It’s the only system that genuinely makes valid votes worthless
The only exciting thing about the London mayoral election result this year is likely to be whether Sadiq Khan wins on the first vote or is forced into second preferences. He will not be close by Shaun Bailey or any of the many other candidates but may miss out on the 50% share needed to secure a first-preference win.
That he might need a second round at all is because of the abomination of an electoral system used, Supplementary Vote (SV), which manages to combine the worst features of FPTP with some extra ones all of its own.
He might also be among the last candidates ever to need such second preferences. The government, under the enlightened hand of Priti Patel, pledged this week to replace SV with FPTP for future mayoral and PCC elections. It would be a rare case of a step backwards also being a step forwards.
Why so? Unlike AV, used in single-vacancy Scottish council elections and by-elections to the House of Lords – where voters rank candidates in preference order, SV only allows voters to give preferences to two candidates. This means they have to guess which the two candidates will be in the final round.
Such guesswork is not always easy and, ironically, is most difficult when it matters most: when there are a large number of votes to be redistributed among two closely-matched candidates. Any voter who gives both preferences to candidates knocked out in the first round therefore becomes genuinely worthless – it is literally not counted.
How often does that happen? Well, that tends to depend how many candidates there are. In the nine elections since the system was introduced in 2000 where there were only three candidates and none won outright on first preferences, only 72.6% of votes were transferable. Given that in these elections, only one candidate was eliminated in the first round and all his or her voters’ second preferences must have been for candidates still in, this gives a decent baseline for how many people only give a single preference.
However, increase the number of candidates and the wastage increases. With four candidates, only 58.6% of transferable votes are actually reallocated; that drops to 41.3% with five candidates, 39.6% with six and 35.7% with seven.
There are, obviously, exceptions to the trend: the 2016 London mayoral election had twelve candidates but 45.7% of transferable votes were reallocated (still less than half, note), but that was a rare case where the two leading candidates were far clear of third. By contrast, in the 2011 Torbay election, only a miserable 14.7% of transferable votes reached one of the second round candidates.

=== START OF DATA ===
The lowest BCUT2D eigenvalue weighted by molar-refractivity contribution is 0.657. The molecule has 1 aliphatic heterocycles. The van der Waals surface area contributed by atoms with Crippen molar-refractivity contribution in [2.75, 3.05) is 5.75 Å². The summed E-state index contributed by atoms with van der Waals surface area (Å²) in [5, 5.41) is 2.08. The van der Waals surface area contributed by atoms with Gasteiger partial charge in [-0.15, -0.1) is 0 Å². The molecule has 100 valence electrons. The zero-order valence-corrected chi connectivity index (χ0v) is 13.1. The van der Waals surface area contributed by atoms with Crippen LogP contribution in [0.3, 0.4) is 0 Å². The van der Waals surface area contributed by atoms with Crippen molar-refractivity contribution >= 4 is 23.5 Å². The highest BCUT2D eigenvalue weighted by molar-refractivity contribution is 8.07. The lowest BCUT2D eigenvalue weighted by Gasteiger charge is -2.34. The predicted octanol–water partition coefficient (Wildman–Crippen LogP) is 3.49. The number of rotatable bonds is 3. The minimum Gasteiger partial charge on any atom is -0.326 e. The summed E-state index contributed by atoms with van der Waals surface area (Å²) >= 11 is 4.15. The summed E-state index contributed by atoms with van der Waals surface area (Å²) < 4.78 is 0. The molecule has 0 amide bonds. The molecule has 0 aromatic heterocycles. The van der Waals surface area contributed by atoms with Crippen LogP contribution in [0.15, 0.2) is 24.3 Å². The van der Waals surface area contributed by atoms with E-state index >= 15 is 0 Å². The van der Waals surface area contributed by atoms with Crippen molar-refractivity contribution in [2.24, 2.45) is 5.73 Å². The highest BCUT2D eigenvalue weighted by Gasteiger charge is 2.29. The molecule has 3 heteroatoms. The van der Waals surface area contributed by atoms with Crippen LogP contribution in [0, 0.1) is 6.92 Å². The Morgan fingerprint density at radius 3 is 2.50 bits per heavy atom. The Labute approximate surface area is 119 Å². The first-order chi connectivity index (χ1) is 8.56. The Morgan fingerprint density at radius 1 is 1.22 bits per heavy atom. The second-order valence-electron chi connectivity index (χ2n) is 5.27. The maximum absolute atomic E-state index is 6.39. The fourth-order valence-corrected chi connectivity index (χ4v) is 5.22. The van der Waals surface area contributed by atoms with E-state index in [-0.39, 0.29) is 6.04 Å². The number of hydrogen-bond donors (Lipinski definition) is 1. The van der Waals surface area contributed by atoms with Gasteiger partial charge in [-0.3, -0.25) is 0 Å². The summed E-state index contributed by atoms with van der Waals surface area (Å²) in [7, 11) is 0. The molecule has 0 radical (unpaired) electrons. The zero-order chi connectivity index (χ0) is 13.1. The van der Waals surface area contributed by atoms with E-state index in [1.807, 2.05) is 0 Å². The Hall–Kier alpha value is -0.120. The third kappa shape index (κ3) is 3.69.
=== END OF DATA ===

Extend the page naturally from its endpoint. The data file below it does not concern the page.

In reality, all SV does is replace FPTP with 2PTP. Every incentive to vote tactically with FPTP exists with SV. Want to stop a candidate? Vote tactically to try to stop them reaching the run-off. Worried about your preferred realistic winner not reaching the run-off? Pre-distribute it by giving them your first preference. The guesswork is almost identical, with the added jeopardy of the vote falling off the tally altogether (arguably, this isn’t entirely true – it would still be counted in the first round but it would be written off in the round that mattered).
The irony is that all this extra complication, and all that democratic wastage, makes almost no difference. Of the 165 SV elections there’ve been, only fourteen saw a candidate come from second to win and in all eight elections of those where there were five or more candidates – plus one with four – fewer than half the available votes were redistributed, which has to cast doubt on whether the result really reflected the electorate’s forced-choice preference anyway.
Is the government right to propose a switch to FPTP? It is consistent with Tory policy – the party backed the system at the 2011 election – and FPTP has at least three advantages over SV: simplicity, familiarity and equality (in the sense that all votes do at least count).
The elephant trap the Tories are laying here (other than distracting political types with a trivial reform, and away from the government’s emasculation of parliament, the courts and freedom of speech), is that the dislike for FPTP of many on the centre-left is such that they end up backing SV by default in kneejerk opposition to the change. That would be a mistake: it is simply not worth investing political capital in that fight. Better to let SV die an un-mourned death, advocate a change instead to AV (which might pass in the Lords but won’t get through the Commons), and then concentrate on more important matters.